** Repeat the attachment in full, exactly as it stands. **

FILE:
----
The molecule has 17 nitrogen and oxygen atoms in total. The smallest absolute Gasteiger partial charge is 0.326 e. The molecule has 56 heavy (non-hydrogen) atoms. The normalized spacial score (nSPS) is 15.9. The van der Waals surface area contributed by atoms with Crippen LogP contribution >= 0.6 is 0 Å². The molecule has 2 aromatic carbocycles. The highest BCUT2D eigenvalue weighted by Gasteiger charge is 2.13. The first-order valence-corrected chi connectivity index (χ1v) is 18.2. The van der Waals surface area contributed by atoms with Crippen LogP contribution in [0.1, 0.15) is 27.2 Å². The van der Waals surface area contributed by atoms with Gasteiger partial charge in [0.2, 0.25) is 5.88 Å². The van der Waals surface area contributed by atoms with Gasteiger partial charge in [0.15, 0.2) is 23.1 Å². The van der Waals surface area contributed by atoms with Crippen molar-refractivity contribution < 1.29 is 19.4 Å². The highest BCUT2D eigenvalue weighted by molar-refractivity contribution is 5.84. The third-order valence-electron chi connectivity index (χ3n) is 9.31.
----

The molecule has 17 nitrogen and oxygen atoms in total. The smallest absolute Gasteiger partial charge is 0.326 e. The molecule has 56 heavy (non-hydrogen) atoms. The normalized spacial score (nSPS) is 15.9. The van der Waals surface area contributed by atoms with Crippen LogP contribution >= 0.6 is 0 Å². The molecule has 2 aromatic carbocycles. The highest BCUT2D eigenvalue weighted by Gasteiger charge is 2.13. The first-order valence-corrected chi connectivity index (χ1v) is 18.2. The van der Waals surface area contributed by atoms with Crippen LogP contribution in [0.1, 0.15) is 27.2 Å². The van der Waals surface area contributed by atoms with Gasteiger partial charge in [0.2, 0.25) is 5.88 Å². The van der Waals surface area contributed by atoms with Gasteiger partial charge in [0.15, 0.2) is 23.1 Å². The van der Waals surface area contributed by atoms with Crippen molar-refractivity contribution < 1.29 is 19.4 Å². The highest BCUT2D eigenvalue weighted by molar-refractivity contribution is 5.84. The third-order valence-electron chi connectivity index (χ3n) is 9.31.